“Each friend represents a world in us, a world not born until they arrive, and it is only by this meeting that a new world is born.” – Anais Nin
Since I began working at Mayyim Hayyim last May, I’ve been thinking about when I wanted to have my first immersion. In June, we came before my daughter’s Bat Mitzvah, and I got a first-hand look at what the immersion experience can be. I still needed to have my own reason for coming and decided to celebrate the occasion of my 45th birthday. I invited my posse and my sister (who they all know and love) to join me for a ladies lunch at Mayyim Hayyim last Friday. I asked them to come with an open mind…
I welcomed the group by telling them that I was using my birthday as an opportunity to celebrate our friendship. Everyone in the group has children who are under the age of 14 and we have been friends for at least nine years when the kids started school together.
“I wanted to take the time today to tell you all why I love you. After that I’m going in the pool where I’ll reflect on turning 45 and you’ll get a tour of this place. Then we’ll have lunch.” Eloquent, right?
I passed out quotes about friendship to each one and we took turns reading them out loud. I loved the responses that everyone had to each of the quotes and the laughter and conversation that it generated between us.
“It is one of the blessings of old friends that you can afford to be stupid with them.” – Ralph Waldo Emerson
I ended with a blessing for all of us:
“May we all have the strength to continue to parent our children and guide them safely through these teenage years.”
I went around the room and shared with each of them the memory of when we met, why she is special to me, and what we love to do together (cook, philosophize, go to the beach…). There was laughter, there were tears, and lots of hugs.
For homework while I was immersing, I asked them each to write something nice about every person there and put it in her gift bag. (I brought them each a gift of a scented candle.) They also had to write something they accomplished since they had turned 40 which we would share over lunch. I passed out beautiful paper, markers and scissors and left them to go prepare for my immersion.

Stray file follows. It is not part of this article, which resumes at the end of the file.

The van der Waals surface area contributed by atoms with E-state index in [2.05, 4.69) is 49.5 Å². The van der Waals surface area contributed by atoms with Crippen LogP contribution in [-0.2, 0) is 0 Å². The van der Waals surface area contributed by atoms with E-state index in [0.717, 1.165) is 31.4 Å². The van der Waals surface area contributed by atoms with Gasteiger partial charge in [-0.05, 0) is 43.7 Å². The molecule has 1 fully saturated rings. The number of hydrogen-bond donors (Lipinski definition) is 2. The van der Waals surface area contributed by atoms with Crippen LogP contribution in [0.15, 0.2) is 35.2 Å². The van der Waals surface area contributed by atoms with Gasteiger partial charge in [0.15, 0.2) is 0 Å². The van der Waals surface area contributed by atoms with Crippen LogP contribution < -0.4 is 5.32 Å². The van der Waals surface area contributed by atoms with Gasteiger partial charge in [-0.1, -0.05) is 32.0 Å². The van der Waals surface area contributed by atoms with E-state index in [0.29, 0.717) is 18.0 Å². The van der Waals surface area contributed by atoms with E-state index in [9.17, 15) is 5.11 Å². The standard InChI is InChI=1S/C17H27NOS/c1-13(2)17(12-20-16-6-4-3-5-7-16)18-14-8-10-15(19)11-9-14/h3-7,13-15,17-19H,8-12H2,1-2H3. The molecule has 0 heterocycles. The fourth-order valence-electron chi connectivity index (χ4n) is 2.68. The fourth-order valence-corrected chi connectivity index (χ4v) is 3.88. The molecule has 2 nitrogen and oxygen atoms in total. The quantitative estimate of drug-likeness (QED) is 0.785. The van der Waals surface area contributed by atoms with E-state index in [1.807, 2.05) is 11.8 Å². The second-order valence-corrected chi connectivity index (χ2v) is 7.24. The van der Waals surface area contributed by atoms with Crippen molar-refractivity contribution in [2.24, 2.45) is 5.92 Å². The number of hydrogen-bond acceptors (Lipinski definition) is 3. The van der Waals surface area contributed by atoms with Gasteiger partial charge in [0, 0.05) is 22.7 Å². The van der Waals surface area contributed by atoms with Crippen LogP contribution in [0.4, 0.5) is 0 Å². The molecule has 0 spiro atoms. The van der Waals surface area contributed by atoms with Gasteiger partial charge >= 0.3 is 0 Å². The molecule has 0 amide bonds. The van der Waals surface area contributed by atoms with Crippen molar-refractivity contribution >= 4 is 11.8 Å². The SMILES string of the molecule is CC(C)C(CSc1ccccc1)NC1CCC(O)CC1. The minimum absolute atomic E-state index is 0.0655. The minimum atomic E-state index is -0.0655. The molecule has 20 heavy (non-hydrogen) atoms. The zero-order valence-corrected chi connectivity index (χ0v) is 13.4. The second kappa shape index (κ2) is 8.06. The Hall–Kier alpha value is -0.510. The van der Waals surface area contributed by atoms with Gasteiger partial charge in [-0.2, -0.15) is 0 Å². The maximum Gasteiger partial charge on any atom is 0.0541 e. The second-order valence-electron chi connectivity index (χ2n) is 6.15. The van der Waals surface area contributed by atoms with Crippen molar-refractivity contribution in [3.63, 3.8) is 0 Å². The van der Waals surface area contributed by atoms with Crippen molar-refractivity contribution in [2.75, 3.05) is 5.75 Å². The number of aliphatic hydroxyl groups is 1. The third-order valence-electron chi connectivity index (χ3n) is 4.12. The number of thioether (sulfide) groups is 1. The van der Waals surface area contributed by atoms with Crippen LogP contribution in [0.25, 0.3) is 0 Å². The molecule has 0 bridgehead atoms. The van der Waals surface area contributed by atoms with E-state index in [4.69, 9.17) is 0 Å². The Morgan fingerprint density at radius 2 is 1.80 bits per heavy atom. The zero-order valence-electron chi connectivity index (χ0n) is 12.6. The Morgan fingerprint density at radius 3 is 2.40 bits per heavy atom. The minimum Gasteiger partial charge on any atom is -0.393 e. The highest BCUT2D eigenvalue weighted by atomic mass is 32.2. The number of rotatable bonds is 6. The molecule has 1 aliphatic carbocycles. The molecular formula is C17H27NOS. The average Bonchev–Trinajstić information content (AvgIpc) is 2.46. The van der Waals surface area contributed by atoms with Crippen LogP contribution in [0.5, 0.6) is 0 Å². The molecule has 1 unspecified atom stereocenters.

I’d been looking forward to this part for a while! Every time I give a tour at Mayyim Hayyim, I point out the seven kavanot (intentions) that people use as they are preparing. I was excited to slow down and take the time to think about getting clean and ready, rather than rushing through as I do most mornings. After I prepared, I entered the room with the mikveh, shed my towel and counted the seven steps down into the warm water. I thought about what someone had told me about not wanting to go in the mikveh because they don’t like being naked. Until I got out, I forgot that I was naked. There was no one there looking at me and there were no mirrors, so I didn’t feel self-conscious.
I had prepared three things that I wanted to say, one for each “dunk”. The first, of course, was saying “Shehechiyanu,” the blessing we say when we are thankful for new and unusual experiences.
The second was a list of things that I’ve accomplished since I turned 40 and if there was something special about the number in Judaism, I included that too. (There’s nothing special about the number 45!) As I read this list out loud, it made me giggle, which was strange, because I had written the list so it’s not as though I didn’t know what it said. I finished with my hopes and dreams for being 45.
Dunk. This time, I came up spluttering- swallowed a little bit of water. Oops.
Third, I said a Prayer for Mikveh that I found online which had meaning for me.
I was done with my 3 dunks, so now what? Should I spend more time reflecting? I wasn’t ready to get out. I twirled around a few times (thought about doing seven but got dizzy) and then got out.
My friends were busy writing, talking and laughing and never actually went on the tour (they’d all been here before). We set up lunch, ate, and shared what we’d accomplished since 40.
Immersing in the mikveh and having a ladies lunch was a wonderful way to celebrate my birthday. I felt so good about the experience and know that everyone enjoyed themselves. We would have had a great time together even if I hadn’t done a program with them, but I loved the intentionality behind what we did. I created a sacred space that allowed us to share ourselves with each other in a different way.
Come celebrate your special occasion with us- mark your transition in the mikveh!
Jody Comins is the Development and Events Coordinator at Mayyim Hayyim. She is 45 years old and looks forward to doing the Dirty Girl 5K mud run in Boston this summer as her next challenge.